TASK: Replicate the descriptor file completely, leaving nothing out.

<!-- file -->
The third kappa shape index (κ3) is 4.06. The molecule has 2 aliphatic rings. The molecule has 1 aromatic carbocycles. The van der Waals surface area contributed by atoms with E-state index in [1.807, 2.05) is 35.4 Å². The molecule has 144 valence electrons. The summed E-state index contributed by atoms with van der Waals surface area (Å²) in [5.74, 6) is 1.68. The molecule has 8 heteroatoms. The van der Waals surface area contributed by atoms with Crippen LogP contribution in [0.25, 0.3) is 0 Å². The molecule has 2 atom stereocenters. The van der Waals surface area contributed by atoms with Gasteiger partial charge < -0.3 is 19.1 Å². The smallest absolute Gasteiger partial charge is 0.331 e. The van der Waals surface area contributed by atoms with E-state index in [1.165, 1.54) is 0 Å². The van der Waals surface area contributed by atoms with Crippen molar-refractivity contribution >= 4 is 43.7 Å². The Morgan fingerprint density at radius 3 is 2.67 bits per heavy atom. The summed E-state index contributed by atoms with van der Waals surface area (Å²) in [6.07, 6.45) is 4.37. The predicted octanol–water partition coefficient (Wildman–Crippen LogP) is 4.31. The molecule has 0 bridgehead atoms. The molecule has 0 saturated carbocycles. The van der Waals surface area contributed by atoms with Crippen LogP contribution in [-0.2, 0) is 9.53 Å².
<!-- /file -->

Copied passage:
The third kappa shape index (κ3) is 4.06. The molecule has 2 aliphatic rings. The molecule has 1 aromatic carbocycles. The van der Waals surface area contributed by atoms with E-state index in [1.807, 2.05) is 35.4 Å². The molecule has 144 valence electrons. The summed E-state index contributed by atoms with van der Waals surface area (Å²) in [5.74, 6) is 1.68. The molecule has 8 heteroatoms. The van der Waals surface area contributed by atoms with Crippen LogP contribution in [0.25, 0.3) is 0 Å². The molecule has 2 atom stereocenters. The van der Waals surface area contributed by atoms with Gasteiger partial charge < -0.3 is 19.1 Å². The smallest absolute Gasteiger partial charge is 0.331 e. The van der Waals surface area contributed by atoms with E-state index in [1.165, 1.54) is 0 Å². The van der Waals surface area contributed by atoms with Crippen molar-refractivity contribution >= 4 is 43.7 Å². The Morgan fingerprint density at radius 3 is 2.67 bits per heavy atom. The summed E-state index contributed by atoms with van der Waals surface area (Å²) in [6.07, 6.45) is 4.37. The predicted octanol–water partition coefficient (Wildman–Crippen LogP) is 4.31. The molecule has 0 bridgehead atoms. The molecule has 0 saturated carbocycles. The van der Waals surface area contributed by atoms with Crippen LogP contribution in [-0.2, 0) is 9.53 Å².